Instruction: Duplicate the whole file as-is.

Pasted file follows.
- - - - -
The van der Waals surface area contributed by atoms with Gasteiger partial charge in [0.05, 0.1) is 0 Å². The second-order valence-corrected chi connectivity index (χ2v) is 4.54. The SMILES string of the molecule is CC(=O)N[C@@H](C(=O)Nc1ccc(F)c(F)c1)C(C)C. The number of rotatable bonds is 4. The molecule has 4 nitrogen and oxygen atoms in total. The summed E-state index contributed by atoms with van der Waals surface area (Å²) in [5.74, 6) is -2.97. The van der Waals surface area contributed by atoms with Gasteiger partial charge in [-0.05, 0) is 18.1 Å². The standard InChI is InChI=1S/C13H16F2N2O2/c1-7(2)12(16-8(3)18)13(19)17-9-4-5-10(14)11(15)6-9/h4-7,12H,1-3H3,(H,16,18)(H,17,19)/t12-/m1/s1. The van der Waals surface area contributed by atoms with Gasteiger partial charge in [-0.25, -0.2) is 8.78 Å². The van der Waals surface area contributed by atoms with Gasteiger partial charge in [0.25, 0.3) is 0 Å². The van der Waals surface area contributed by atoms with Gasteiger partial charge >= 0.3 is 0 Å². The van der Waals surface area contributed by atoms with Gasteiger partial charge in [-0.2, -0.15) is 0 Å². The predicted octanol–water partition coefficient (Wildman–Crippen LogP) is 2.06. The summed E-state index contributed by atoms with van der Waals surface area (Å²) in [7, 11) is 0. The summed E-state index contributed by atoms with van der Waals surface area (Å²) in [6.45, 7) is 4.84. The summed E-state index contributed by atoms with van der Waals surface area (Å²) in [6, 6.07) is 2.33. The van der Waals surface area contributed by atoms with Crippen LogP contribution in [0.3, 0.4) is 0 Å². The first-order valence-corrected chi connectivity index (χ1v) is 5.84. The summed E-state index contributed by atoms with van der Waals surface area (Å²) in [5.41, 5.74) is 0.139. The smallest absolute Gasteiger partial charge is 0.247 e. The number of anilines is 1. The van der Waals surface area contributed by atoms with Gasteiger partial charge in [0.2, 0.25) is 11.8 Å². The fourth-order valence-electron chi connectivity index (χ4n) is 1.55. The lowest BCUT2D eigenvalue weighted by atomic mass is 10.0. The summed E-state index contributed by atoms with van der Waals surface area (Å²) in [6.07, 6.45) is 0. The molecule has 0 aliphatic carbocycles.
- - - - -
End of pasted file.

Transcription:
The van der Waals surface area contributed by atoms with Gasteiger partial charge in [0.05, 0.1) is 0 Å². The second-order valence-corrected chi connectivity index (χ2v) is 4.54. The SMILES string of the molecule is CC(=O)N[C@@H](C(=O)Nc1ccc(F)c(F)c1)C(C)C. The number of rotatable bonds is 4. The molecule has 4 nitrogen and oxygen atoms in total. The summed E-state index contributed by atoms with van der Waals surface area (Å²) in [5.74, 6) is -2.97. The van der Waals surface area contributed by atoms with Gasteiger partial charge in [-0.05, 0) is 18.1 Å². The standard InChI is InChI=1S/C13H16F2N2O2/c1-7(2)12(16-8(3)18)13(19)17-9-4-5-10(14)11(15)6-9/h4-7,12H,1-3H3,(H,16,18)(H,17,19)/t12-/m1/s1. The van der Waals surface area contributed by atoms with Gasteiger partial charge in [-0.25, -0.2) is 8.78 Å². The van der Waals surface area contributed by atoms with Gasteiger partial charge in [0.25, 0.3) is 0 Å². The van der Waals surface area contributed by atoms with Gasteiger partial charge >= 0.3 is 0 Å². The van der Waals surface area contributed by atoms with Gasteiger partial charge in [-0.2, -0.15) is 0 Å². The predicted octanol–water partition coefficient (Wildman–Crippen LogP) is 2.06. The summed E-state index contributed by atoms with van der Waals surface area (Å²) in [7, 11) is 0. The summed E-state index contributed by atoms with van der Waals surface area (Å²) in [6.45, 7) is 4.84. The summed E-state index contributed by atoms with van der Waals surface area (Å²) in [6, 6.07) is 2.33. The van der Waals surface area contributed by atoms with Crippen LogP contribution in [0.3, 0.4) is 0 Å². The first-order valence-corrected chi connectivity index (χ1v) is 5.84. The summed E-state index contributed by atoms with van der Waals surface area (Å²) in [5.41, 5.74) is 0.139. The smallest absolute Gasteiger partial charge is 0.247 e. The number of anilines is 1. The van der Waals surface area contributed by atoms with Gasteiger partial charge in [0.2, 0.25) is 11.8 Å². The fourth-order valence-electron chi connectivity index (χ4n) is 1.55. The lowest BCUT2D eigenvalue weighted by atomic mass is 10.0. The summed E-state index contributed by atoms with van der Waals surface area (Å²) in [6.07, 6.45) is 0. The molecule has 0 aliphatic carbocycles.